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How to Tell Your Children About Divorce

Father talking to his son about divorce

Divorce can be a difficult and emotional process for everyone involved, especially for children. As a parent, telling your child about the divorce can be one of the hardest conversations you'll ever have. You may worry about how they will react, whether they will feel hurt or angry, or if they will blame themselves for the separation. However, it's important to approach this conversation with sensitivity, honesty, and empathy.

Here are some tips on how to talk to your child about divorce

1. Plan what you want to say

Before you talk to your child about the divorce, take some time to plan what you want to say. It's important to have a clear idea of what you want to communicate and how you want to do it. Think about how you will explain the situation, what language you will use, and what emotions you want to convey. Keep in mind that your child will likely have many questions, so try to anticipate them in advance.

2. Choose an appropriate time and place

Choose a time and place where you can have a private conversation with your child without interruptions. Avoid discussing the divorce when you or your child is feeling upset or stressed. Try to find a time when your child is well-rested and in a calm mood. It's important to create an atmosphere where your child feels safe and supported.

3. Keep it simple

When you're talking to your child about divorce, it's important to keep your language simple and clear. Use age-appropriate language and avoid using technical or legal terms that your child may not understand. Explain the situation in a way that your child can grasp, without overloading them with too much information. Try to be as honest as possible while keeping in mind that you don't need to reveal everything.

Here are a few short examples of how to speak to your child about divorce:

"Sweetheart, mommy and daddy have decided that we won't be living together anymore. This doesn't mean we don't love you, we will always love you, and we will always be your parents. We just won't be living in the same house anymore."

"I know this might be confusing for you, but mommy and daddy have decided to get a divorce. This means we won't be together anymore, but it doesn't mean we won't still be a family. We will still do things together and love you just as much as always."

"I have something important to tell you. Mommy and Daddy have decided to get a divorce. This means we won't be living together anymore, but we will both still be your parents, and we will always be here for you whenever you need us."

4. Be honest, but don't place blame

When you talk to your child about divorce, it's important to be honest about why you and your partner are separating. However, it's equally important not to place blame or speak negatively about your partner in front of your child. Try to focus on the fact that the separation is not your child's fault and that both parents still love and care for them.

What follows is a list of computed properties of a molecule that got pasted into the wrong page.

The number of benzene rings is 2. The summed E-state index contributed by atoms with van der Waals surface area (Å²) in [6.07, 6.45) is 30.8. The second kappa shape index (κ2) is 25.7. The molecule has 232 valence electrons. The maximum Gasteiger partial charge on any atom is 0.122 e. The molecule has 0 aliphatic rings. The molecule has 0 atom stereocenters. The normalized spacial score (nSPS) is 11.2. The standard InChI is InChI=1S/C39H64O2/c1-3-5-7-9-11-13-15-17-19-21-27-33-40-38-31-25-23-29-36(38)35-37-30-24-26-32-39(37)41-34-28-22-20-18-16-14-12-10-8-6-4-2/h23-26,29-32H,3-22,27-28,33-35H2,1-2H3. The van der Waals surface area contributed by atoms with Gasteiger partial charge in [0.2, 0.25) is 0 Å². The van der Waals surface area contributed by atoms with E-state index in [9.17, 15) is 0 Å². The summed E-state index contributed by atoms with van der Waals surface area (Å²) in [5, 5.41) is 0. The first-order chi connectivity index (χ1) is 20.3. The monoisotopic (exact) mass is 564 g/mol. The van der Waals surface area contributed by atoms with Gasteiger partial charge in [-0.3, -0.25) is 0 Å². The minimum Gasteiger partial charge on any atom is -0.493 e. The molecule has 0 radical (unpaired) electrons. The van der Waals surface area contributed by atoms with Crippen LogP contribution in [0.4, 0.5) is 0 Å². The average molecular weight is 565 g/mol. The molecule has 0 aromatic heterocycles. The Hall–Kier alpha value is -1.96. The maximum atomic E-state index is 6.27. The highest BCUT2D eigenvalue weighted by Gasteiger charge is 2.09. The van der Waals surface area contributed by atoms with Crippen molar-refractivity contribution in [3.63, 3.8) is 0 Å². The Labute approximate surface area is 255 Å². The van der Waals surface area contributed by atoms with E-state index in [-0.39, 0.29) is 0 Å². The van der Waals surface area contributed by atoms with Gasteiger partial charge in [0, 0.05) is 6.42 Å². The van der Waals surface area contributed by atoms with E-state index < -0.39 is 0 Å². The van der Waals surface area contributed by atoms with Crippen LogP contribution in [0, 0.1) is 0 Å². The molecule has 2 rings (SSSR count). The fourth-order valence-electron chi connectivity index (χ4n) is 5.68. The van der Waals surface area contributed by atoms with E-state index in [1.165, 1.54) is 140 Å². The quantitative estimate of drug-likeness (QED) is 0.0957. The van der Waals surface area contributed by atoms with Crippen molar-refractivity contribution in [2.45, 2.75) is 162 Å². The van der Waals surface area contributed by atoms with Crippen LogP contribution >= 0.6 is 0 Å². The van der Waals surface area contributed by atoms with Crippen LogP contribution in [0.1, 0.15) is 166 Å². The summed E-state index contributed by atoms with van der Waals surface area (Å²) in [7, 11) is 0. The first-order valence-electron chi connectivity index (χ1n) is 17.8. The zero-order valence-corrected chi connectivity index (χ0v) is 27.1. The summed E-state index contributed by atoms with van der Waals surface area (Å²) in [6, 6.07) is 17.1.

5. Listen and validate your child's feelings

After you've explained the situation to your child, be prepared for a range of emotions. Your child may feel sad, angry, confused, or worried. It's important to listen to your child's feelings and validate them. Let them know that it's okay to feel however they're feeling and that you're there to support them.

6. Reassure your child

Your child may worry about how the divorce will affect them and their life. Reassure them that both parents will continue to love and care for them, and that their basic needs will be met. Let them know that they can ask questions or talk to you about their concerns anytime.

7. Seek professional help if needed

Divorce can be a challenging time for everyone involved, and it's important to seek professional help if you or your child is struggling. Consider seeking help from a therapist or counselor who can offer guidance and support during this difficult time.

While telling children about divorce can be a difficult task, it is an important part of helping them understand and cope with the changes that are coming. By being honest, age-appropriate, and supportive, you can help your children through this difficult time and ensure that they feel loved and cared for.

Read how you can create a child-focused parenting plan to include the details that are important to you as parents.

Blog posts and podcasts are for informational purposes only and do not constitute legal advice.

About the Author

Laura Tarcea

Laura is a family mediator dedicated to supporting families through divorce or separation. With a background in Mental Health, Research, Program Development, and a Master of Laws in Dispute Resolution, Laura brings valuable insight and critical knowledge to parents. She strongly believes that a healthy co-parenting relationship will protect children from short-term and long-term damage. As such, Laura is a supporter of out-of-court processes to help equip parents with appropriate tools to succeed in their next chapter.

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